Blinking obvious: the crucial internet device we overlook

If you wonder why you’re not getting the best speed out of your fast broadband connection, the answer may be right under your nose.

Perhaps it’s blinking away in a cupboard. Or on top of the fridge. Or tucked invisibly under a table in a corner somewhere.

Perhaps you haven’t touched it or looked at it in months, or years.

Yet it’s providing your home with a vital service that informs and entertains you, lets you stay in touch with mates and operate all your smart devices, and even helps pay your bills.

We are, of course, talking about your internet modem router. Without it, your tablet and smartphone, your laptop and desktop, your smart TV and Apple TV, your smart fridge, CCTV cameras and the plethora of other devices required by the modern smart home are rendered… simply dumb.

“Australians have no problems buying the latest smart TV or iPad but they don’t think enough about their WiFi and their home network,” says Mark Jeisman, director of Surrounds in Perth.

“You’ve got the nbn and high-speed internet, and that opens up a tremendous amount of opportunities for a home,” he says.

 

Don’t Forget About Me

“People are spending from a few hundred dollars to tens of thousands, or hundreds of thousands on the technology for their homes yet ironically they all rely on a modem that costs $100.”

“It’s a piece of technology yet it is probably one of the things that rarely gets upgraded,” he says.

If you want to take full advantage of the fast internet speeds afforded by Australia’s national broadband network, he said it is vital you put emphasis on your home network and install low-voltage data cables to augment WiFi.

“We get asked all the time ‘Why can’t it just all be WiFi. Why do I need all these wires?’ Well, data cabling is as important as WiFi. For devices that are not portable they will perform better if connected to cable. If you’re moving around, you need robust WiFi too.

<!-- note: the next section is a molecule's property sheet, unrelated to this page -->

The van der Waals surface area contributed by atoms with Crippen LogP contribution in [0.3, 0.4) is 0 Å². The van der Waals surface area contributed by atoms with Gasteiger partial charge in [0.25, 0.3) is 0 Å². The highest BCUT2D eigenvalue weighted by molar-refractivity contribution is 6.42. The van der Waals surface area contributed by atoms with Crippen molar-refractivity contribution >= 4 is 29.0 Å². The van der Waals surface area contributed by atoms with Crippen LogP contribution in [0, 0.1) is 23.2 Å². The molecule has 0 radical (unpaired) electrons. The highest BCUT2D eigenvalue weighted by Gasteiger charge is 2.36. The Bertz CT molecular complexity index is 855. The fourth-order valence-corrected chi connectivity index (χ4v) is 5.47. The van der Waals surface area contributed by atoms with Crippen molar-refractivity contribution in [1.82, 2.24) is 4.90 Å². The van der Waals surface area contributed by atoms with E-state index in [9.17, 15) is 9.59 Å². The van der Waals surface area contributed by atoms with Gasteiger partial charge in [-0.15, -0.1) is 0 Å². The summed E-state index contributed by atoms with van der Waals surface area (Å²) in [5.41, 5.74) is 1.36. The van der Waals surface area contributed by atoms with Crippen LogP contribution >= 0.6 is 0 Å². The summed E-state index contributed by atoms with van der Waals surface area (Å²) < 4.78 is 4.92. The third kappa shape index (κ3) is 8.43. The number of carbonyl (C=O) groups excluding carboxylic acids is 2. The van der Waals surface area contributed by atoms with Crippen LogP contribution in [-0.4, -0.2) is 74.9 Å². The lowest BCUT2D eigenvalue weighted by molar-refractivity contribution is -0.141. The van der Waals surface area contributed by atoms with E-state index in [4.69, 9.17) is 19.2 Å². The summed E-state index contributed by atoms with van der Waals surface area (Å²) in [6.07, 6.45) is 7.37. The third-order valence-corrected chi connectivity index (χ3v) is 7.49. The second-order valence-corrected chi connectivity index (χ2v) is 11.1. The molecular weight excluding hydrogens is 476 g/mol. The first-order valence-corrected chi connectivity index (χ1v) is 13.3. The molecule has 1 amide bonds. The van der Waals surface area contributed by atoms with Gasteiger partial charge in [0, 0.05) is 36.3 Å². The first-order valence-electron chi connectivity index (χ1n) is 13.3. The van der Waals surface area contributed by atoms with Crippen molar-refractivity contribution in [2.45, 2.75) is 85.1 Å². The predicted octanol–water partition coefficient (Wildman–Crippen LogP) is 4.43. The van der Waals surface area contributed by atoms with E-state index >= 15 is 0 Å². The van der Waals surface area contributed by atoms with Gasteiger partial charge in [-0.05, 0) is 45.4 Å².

All manner of things are being connected to the internet in homes

- CCTV cameras and recorders
- Network Attached Storage (NAS) drives
- home entertainment theatres
- video gaming devices
... all of which are part of the Internet of Things.

“People invest thousands of dollars on buying technology but often the poor cousin is the home network and it’s becoming the bottleneck in the equation,” Mr Jeisman says.

“You’ve got this big nbn pipe coming into the house with all its speed potential yet too many people are not considering investing in their home network to support and take advantage of that speed.”


Did You Know?

The latest Nielsen Australian Multi-Screen Report shows:

  • Aussies watch an average of around 3 hours of broadcast TV a day - up an hour a month in a year
  • 91.6% of all in-home viewing was live broadcast
  • 80% of households are on the internet
  • Aussies over 2 spent nearly 38 hours a month on home and work computers
  • 45% of homes have tablets
  • 74% of Aussies over 16 have a smartphone
  • 29% of homes have TVs that can connect to the internet
  • Top four tablet uses: email, searching, social networking and news.
  • Top four smartphone uses: email, searching, social networking and maps
  • Top four things watched on both: news, movies, comedy and drama
 
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